One of my favorite habits is meeting people and answering questions about my job. I always say: “I’m a conservative Republican, a U.S. citizen and I work for a Chinese state-run media outlet called China Radio International, where I write a daily political column on China-world affairs.” After answering, I await their response. I usually see people caught with a facial expression of shock and disbelief. Many will ask if I’m joking. But if they have a cell phone with an Internet connection, I suggest they log on to the CRI English website, where they’ll see my photo with a column included.
After people realize I’m not joking and I didn’t escape from an insane asylum, I often get asked these questions: “Do you copy and paste your column from Chinese government propaganda documents? Do you worry about getting sent to a prison camp if you write a negative comment about the Communist Party of China? Are you followed by suspicious-looking men wherever you go? Did the Chinese government set up a honey trap (a Chinese woman spy) to trick you into writing a column about China?
My answer to all these questions is “no.” I actually stand behind everything I write and often I do criticize Chinese government policy or Chinese society. If you have any doubts, I’ve written about calling for an end to China’s one-child policy, denounced China’s railway ministry for not placing safety first and accumulating massive debts and published a number of other complaints.
I will admit that some political editing occurs with my column, but the so-called political editing has not been as extensive as I anticipated before taking the job. I’ve also learned much about China’s political culture since I arrived in Beijing last October. China really is on the path to more political and market-oriented reforms, especially since they hired someone like me to write a political column about their country for a government-run media outlet.
Trust me, not even my coworkers would identify me as a bootlicking propagandist for the Chinese government. I’ve already earned notoriety for being too outspoken, too confrontational and too opinionated for the CRI office environment. During one conflict, I posed this question to a Chinese news editor: “I warned before you hired me that I could be an aggressive reporter, but you folks complain. Why did you bother to hire me in the first place?”
After a long pause, my editor responded, “Tom, we kind of see you as a long-term investment. Right now, China is pushing for reforms — and that includes the media — but as you already know, everything in Beijing moves slowly. We at CRI look at you and think you are the Bill O’Reilly of Fox News in China. We hope that when more reforms are pushed through, you will be our Bill O’Reilly for CRI.”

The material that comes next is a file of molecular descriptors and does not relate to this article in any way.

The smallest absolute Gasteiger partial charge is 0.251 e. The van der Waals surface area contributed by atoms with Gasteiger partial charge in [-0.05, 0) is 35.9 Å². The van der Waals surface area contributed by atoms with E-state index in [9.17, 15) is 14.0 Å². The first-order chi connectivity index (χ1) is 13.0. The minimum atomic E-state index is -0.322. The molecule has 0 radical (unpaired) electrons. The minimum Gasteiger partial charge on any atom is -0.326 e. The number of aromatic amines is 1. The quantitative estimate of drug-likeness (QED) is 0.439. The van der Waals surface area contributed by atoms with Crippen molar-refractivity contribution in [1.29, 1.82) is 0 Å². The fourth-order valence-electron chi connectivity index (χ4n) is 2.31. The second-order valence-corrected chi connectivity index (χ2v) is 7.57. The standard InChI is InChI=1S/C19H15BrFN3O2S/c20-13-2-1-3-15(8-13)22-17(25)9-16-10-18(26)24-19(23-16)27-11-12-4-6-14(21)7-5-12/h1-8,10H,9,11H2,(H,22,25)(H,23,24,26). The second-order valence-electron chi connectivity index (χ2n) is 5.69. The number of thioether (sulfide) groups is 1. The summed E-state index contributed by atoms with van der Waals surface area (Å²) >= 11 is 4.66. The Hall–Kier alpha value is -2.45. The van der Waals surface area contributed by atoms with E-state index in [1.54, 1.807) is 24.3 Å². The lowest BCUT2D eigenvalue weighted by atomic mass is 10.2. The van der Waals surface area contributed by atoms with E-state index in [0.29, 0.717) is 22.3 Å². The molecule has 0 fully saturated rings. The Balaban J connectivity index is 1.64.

That answer startled me, but it also showed a side of China that few people have witnessed. China is moving forward on reforms, but the slow pace can seem frustrating to those without a proper understanding of the country.
On many occasions, I’ve experienced the hardships of the slow pace of reforms, and I’ve found that humor is an effective tool for dealing with it. On other occasions, I’ve taken note of strange coincidences that have been nothing more than strange coincidences.
For instance, one time I wrote an article for DallasBlog.com after I got a scoop from CRI that an admiral in China’s navy is a fan of Lady Gaga, the pop singer. The next day, two People’s Liberation Army soldiers were standing next to me as I was working at my desk. This was the first time PLA soldiers marched into our office and I thought for sure I was going to be deported to the U.S. for outing a Chinese naval admiral about his love for Lady Gaga. But actually, one of the soldiers went on a date with a woman who sat next to me and they were waiting for her to return to hand over her missing cell phone.
Another time, a producer of a radio program asked if I supported the pro-life movement. Instead of answering the question, I began clearing my desk and was about to walk away. The producer then explained they needed to find a pro-life reporter, because whenever they talk about abortion they only have pro-choice speakers. They needed me to take the other side on abortion arguments. After I appeared on the radio show, the producer complained that I wasn’t controversial enough. I was never asked to appear on the show again.
A week ago, I walked in front of a basketball court where PLA soldiers were practicing their military drills while holding on to their machine guns. I immediately thought, if I had a camera, I would post a story for the Dallas Blog with the headline reading: “PLA wages war on NBA after Yao Ming’s retirement.”
Anyways, there are so many stories to tell that I could write a book, but wait, I have a day job and that’s writing political commentary about China for a Chinese state-run media outlet. I realize that China is not a perfect country, but no nation is perfect. I support its efforts to implement reforms and encourage Beijing to continue on this path. So long as the Chinese are sincere about the reforms, I’ll have a job at CRI. Considering the state of the U.S. economy, I truly appreciate having a job.
Tom McGregor is a China-World Affairs columnist for China Radio International and reporter and editor for www.dallasblog.com. He currently lives in Beijing, China and can be reached at firstname.lastname@example.org.